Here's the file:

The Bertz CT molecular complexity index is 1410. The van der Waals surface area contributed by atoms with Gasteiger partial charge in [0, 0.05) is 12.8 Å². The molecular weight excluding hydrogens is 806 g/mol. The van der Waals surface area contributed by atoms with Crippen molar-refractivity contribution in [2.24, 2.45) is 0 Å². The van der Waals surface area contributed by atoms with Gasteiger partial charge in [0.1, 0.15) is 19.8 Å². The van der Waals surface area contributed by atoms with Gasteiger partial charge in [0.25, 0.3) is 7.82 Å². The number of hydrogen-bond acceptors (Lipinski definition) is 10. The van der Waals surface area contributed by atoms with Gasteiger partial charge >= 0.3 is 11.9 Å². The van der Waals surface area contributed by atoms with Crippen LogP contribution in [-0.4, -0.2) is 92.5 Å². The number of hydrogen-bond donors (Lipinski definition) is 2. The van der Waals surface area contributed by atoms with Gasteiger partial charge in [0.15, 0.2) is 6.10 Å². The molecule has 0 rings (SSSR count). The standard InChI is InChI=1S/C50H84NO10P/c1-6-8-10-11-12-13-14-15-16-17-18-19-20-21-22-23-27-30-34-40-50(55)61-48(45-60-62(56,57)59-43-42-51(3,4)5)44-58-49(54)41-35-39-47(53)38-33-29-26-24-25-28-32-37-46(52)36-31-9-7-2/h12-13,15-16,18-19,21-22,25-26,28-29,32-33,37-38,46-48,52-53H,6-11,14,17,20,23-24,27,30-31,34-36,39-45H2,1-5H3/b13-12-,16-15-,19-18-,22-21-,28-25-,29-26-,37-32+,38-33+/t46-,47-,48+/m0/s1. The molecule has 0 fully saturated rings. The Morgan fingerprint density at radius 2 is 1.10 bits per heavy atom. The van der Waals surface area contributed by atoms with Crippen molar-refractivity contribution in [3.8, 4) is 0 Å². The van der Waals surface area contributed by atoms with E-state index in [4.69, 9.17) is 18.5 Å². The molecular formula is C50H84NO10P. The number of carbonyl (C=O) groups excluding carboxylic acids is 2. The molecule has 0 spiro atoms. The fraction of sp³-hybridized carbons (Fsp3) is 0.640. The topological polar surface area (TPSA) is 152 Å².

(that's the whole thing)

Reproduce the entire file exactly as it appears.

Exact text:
The Bertz CT molecular complexity index is 1410. The van der Waals surface area contributed by atoms with Gasteiger partial charge in [0, 0.05) is 12.8 Å². The molecular weight excluding hydrogens is 806 g/mol. The van der Waals surface area contributed by atoms with Crippen molar-refractivity contribution in [2.24, 2.45) is 0 Å². The van der Waals surface area contributed by atoms with Gasteiger partial charge in [0.1, 0.15) is 19.8 Å². The van der Waals surface area contributed by atoms with Gasteiger partial charge in [0.25, 0.3) is 7.82 Å². The number of hydrogen-bond acceptors (Lipinski definition) is 10. The van der Waals surface area contributed by atoms with Gasteiger partial charge >= 0.3 is 11.9 Å². The van der Waals surface area contributed by atoms with Crippen LogP contribution in [-0.4, -0.2) is 92.5 Å². The number of hydrogen-bond donors (Lipinski definition) is 2. The van der Waals surface area contributed by atoms with Gasteiger partial charge in [0.15, 0.2) is 6.10 Å². The molecule has 0 rings (SSSR count). The standard InChI is InChI=1S/C50H84NO10P/c1-6-8-10-11-12-13-14-15-16-17-18-19-20-21-22-23-27-30-34-40-50(55)61-48(45-60-62(56,57)59-43-42-51(3,4)5)44-58-49(54)41-35-39-47(53)38-33-29-26-24-25-28-32-37-46(52)36-31-9-7-2/h12-13,15-16,18-19,21-22,25-26,28-29,32-33,37-38,46-48,52-53H,6-11,14,17,20,23-24,27,30-31,34-36,39-45H2,1-5H3/b13-12-,16-15-,19-18-,22-21-,28-25-,29-26-,37-32+,38-33+/t46-,47-,48+/m0/s1. The molecule has 0 fully saturated rings. The Morgan fingerprint density at radius 2 is 1.10 bits per heavy atom. The van der Waals surface area contributed by atoms with Crippen molar-refractivity contribution in [3.8, 4) is 0 Å². The van der Waals surface area contributed by atoms with E-state index in [4.69, 9.17) is 18.5 Å². The molecular formula is C50H84NO10P. The number of carbonyl (C=O) groups excluding carboxylic acids is 2. The molecule has 0 spiro atoms. The fraction of sp³-hybridized carbons (Fsp3) is 0.640. The topological polar surface area (TPSA) is 152 Å².